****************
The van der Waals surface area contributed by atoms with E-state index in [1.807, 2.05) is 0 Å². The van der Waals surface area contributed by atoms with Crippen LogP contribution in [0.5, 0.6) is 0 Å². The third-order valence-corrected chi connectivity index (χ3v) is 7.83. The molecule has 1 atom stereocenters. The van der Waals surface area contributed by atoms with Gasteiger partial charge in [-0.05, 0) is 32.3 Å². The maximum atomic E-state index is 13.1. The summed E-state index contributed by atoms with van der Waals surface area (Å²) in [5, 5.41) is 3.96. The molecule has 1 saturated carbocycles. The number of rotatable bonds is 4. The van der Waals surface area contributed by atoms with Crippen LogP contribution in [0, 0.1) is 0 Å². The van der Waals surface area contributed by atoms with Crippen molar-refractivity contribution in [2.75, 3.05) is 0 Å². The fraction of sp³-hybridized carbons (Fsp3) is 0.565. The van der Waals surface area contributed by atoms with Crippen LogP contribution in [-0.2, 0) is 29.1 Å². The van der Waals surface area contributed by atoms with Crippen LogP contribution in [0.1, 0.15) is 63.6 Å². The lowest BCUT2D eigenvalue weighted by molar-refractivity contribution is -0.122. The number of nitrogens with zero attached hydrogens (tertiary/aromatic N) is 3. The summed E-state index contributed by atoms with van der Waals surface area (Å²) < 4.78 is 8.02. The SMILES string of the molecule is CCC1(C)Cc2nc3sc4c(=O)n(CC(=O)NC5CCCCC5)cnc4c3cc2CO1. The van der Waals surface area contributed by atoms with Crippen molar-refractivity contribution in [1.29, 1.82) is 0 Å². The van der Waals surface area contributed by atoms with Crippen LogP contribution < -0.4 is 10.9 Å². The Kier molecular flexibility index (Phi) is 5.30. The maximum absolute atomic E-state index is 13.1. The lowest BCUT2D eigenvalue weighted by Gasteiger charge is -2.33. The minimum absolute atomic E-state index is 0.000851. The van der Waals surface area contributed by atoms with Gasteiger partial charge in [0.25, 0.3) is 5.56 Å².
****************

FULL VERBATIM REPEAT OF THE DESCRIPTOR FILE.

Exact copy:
The van der Waals surface area contributed by atoms with E-state index in [1.807, 2.05) is 0 Å². The van der Waals surface area contributed by atoms with Crippen LogP contribution in [0.5, 0.6) is 0 Å². The third-order valence-corrected chi connectivity index (χ3v) is 7.83. The molecule has 1 atom stereocenters. The van der Waals surface area contributed by atoms with Gasteiger partial charge in [-0.05, 0) is 32.3 Å². The maximum atomic E-state index is 13.1. The summed E-state index contributed by atoms with van der Waals surface area (Å²) in [5, 5.41) is 3.96. The molecule has 1 saturated carbocycles. The number of rotatable bonds is 4. The van der Waals surface area contributed by atoms with Crippen LogP contribution in [0, 0.1) is 0 Å². The van der Waals surface area contributed by atoms with Crippen molar-refractivity contribution in [2.75, 3.05) is 0 Å². The fraction of sp³-hybridized carbons (Fsp3) is 0.565. The van der Waals surface area contributed by atoms with Crippen LogP contribution in [-0.2, 0) is 29.1 Å². The van der Waals surface area contributed by atoms with Crippen LogP contribution in [0.1, 0.15) is 63.6 Å². The lowest BCUT2D eigenvalue weighted by molar-refractivity contribution is -0.122. The number of nitrogens with zero attached hydrogens (tertiary/aromatic N) is 3. The summed E-state index contributed by atoms with van der Waals surface area (Å²) < 4.78 is 8.02. The SMILES string of the molecule is CCC1(C)Cc2nc3sc4c(=O)n(CC(=O)NC5CCCCC5)cnc4c3cc2CO1. The van der Waals surface area contributed by atoms with Crippen molar-refractivity contribution in [1.29, 1.82) is 0 Å². The van der Waals surface area contributed by atoms with Crippen LogP contribution < -0.4 is 10.9 Å². The Kier molecular flexibility index (Phi) is 5.30. The maximum absolute atomic E-state index is 13.1. The lowest BCUT2D eigenvalue weighted by Gasteiger charge is -2.33. The minimum absolute atomic E-state index is 0.000851. The van der Waals surface area contributed by atoms with Gasteiger partial charge in [0.25, 0.3) is 5.56 Å².